• Hemery, G.E. (2001) "Growing walnut in mixed stands", Quart. J. Forestry, 95, p. 31–36
  • Hemery, G.E. and Popov, S.I. (1998) "The walnut (Juglans regia L.) forests of Kyrgyzstan and their importance as a genetic resource", Commonwealth Forestry Review, 77 (4), p. 272–276
  • Philips, Roger. Trees of North America and Europe, Random House, Inc., New York ISBN 0-394-50259-0, 1979.
  • Pomogaybin, A.V., Kavelenova, L.M. and Silayeva, O.N. (2002) L.) При Интродукции В Среднем ПоволжьеJuglans"Некоторые Особенности Химического Состава И Биологической Активности Листового Опада Видов Рода Орех (", Химия Растительного Сырья, 4, p. 43–47 - in Russian
  • Rood, T. (2001) "Walnut and It's Toxicity Explored", Cornell Cooperative Extension, Cornell University webpage, accessed 20 April 2008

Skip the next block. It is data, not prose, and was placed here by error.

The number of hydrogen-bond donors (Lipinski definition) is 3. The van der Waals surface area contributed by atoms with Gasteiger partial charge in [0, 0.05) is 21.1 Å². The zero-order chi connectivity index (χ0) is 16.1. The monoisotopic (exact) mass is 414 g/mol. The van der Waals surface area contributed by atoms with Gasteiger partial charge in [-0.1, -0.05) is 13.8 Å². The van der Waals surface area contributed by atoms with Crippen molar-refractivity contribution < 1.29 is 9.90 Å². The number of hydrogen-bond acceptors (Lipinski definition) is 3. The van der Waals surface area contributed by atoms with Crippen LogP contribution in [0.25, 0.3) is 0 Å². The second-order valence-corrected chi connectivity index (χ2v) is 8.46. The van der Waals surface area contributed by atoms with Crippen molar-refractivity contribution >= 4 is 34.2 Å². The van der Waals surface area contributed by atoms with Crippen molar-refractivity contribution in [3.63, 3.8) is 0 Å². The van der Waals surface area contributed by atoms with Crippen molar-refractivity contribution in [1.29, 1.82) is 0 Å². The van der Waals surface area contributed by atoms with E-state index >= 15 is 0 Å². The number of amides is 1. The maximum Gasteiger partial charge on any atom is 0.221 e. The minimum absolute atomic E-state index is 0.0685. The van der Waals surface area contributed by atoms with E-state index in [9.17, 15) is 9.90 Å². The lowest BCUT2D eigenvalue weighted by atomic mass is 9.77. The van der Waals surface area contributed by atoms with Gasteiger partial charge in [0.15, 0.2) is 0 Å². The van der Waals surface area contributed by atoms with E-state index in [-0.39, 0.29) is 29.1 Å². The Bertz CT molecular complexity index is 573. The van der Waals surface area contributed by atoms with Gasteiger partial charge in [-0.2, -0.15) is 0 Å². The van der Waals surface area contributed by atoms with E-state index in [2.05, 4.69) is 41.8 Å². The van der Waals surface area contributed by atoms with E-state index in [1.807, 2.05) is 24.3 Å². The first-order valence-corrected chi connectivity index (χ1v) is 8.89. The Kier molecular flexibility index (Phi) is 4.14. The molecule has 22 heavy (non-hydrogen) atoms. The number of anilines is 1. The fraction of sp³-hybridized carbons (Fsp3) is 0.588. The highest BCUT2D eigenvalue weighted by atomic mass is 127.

• Ross, M. (1996) "Walnuts: a mixed blessing - can have an adverse effect on some plants: includes a listing of plants unaffected by chemicals from the walnut tree" - Gardening Challenges - Cover Story, Flower & Garden Magazine, (August-Sept), BNET UK website, accessed 20 April 2008
  • Society for Neuroscience (2007). "Diet of walnuts, blueberries improve cognition; may help maintain brain function", ScienceDaily, 7 November 2007
  • Vozzo, J.A. Tropical Tree Seed Manual, Part II—Species Descriptions USDA Forest Service,

External links

  • Juglans species throughout the world